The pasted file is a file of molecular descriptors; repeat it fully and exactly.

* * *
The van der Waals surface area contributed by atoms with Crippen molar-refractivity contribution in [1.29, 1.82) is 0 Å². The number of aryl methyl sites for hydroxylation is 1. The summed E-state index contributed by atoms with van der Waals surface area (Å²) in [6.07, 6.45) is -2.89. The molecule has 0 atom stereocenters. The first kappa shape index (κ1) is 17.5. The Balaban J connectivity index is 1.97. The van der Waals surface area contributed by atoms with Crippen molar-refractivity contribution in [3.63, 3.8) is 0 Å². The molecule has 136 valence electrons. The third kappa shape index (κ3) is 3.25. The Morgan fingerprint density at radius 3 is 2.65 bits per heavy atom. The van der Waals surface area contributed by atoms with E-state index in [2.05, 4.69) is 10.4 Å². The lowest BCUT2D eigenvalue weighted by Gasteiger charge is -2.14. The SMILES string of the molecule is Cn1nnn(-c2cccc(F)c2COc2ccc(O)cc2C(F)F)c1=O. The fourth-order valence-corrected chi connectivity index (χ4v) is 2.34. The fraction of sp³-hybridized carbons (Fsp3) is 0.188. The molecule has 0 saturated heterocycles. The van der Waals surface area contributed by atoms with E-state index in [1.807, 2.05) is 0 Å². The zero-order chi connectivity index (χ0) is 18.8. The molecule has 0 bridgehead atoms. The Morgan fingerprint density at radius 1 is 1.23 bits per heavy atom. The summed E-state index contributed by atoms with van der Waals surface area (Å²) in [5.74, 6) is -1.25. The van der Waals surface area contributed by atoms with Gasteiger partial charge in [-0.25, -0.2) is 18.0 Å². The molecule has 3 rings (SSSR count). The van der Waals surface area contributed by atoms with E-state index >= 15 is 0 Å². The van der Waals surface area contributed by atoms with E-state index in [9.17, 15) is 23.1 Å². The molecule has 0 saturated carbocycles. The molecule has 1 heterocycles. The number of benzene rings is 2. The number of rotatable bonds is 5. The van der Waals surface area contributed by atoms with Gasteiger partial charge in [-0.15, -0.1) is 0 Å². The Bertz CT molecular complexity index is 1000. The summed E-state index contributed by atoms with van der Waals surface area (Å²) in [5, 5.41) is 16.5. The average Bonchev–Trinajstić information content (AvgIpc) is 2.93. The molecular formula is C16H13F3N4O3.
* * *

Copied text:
The van der Waals surface area contributed by atoms with Crippen molar-refractivity contribution in [1.29, 1.82) is 0 Å². The number of aryl methyl sites for hydroxylation is 1. The summed E-state index contributed by atoms with van der Waals surface area (Å²) in [6.07, 6.45) is -2.89. The molecule has 0 atom stereocenters. The first kappa shape index (κ1) is 17.5. The Balaban J connectivity index is 1.97. The van der Waals surface area contributed by atoms with Crippen molar-refractivity contribution in [3.63, 3.8) is 0 Å². The molecule has 136 valence electrons. The third kappa shape index (κ3) is 3.25. The Morgan fingerprint density at radius 3 is 2.65 bits per heavy atom. The van der Waals surface area contributed by atoms with E-state index in [2.05, 4.69) is 10.4 Å². The lowest BCUT2D eigenvalue weighted by Gasteiger charge is -2.14. The SMILES string of the molecule is Cn1nnn(-c2cccc(F)c2COc2ccc(O)cc2C(F)F)c1=O. The fourth-order valence-corrected chi connectivity index (χ4v) is 2.34. The fraction of sp³-hybridized carbons (Fsp3) is 0.188. The molecule has 0 saturated heterocycles. The van der Waals surface area contributed by atoms with E-state index in [1.807, 2.05) is 0 Å². The zero-order chi connectivity index (χ0) is 18.8. The molecule has 0 bridgehead atoms. The Morgan fingerprint density at radius 1 is 1.23 bits per heavy atom. The summed E-state index contributed by atoms with van der Waals surface area (Å²) in [5.74, 6) is -1.25. The van der Waals surface area contributed by atoms with Gasteiger partial charge in [-0.25, -0.2) is 18.0 Å². The molecule has 3 rings (SSSR count). The van der Waals surface area contributed by atoms with E-state index >= 15 is 0 Å². The van der Waals surface area contributed by atoms with E-state index in [9.17, 15) is 23.1 Å². The molecule has 0 saturated carbocycles. The molecule has 1 heterocycles. The number of benzene rings is 2. The number of rotatable bonds is 5. The van der Waals surface area contributed by atoms with Gasteiger partial charge in [-0.15, -0.1) is 0 Å². The Bertz CT molecular complexity index is 1000. The summed E-state index contributed by atoms with van der Waals surface area (Å²) in [5, 5.41) is 16.5. The average Bonchev–Trinajstić information content (AvgIpc) is 2.93. The molecular formula is C16H13F3N4O3.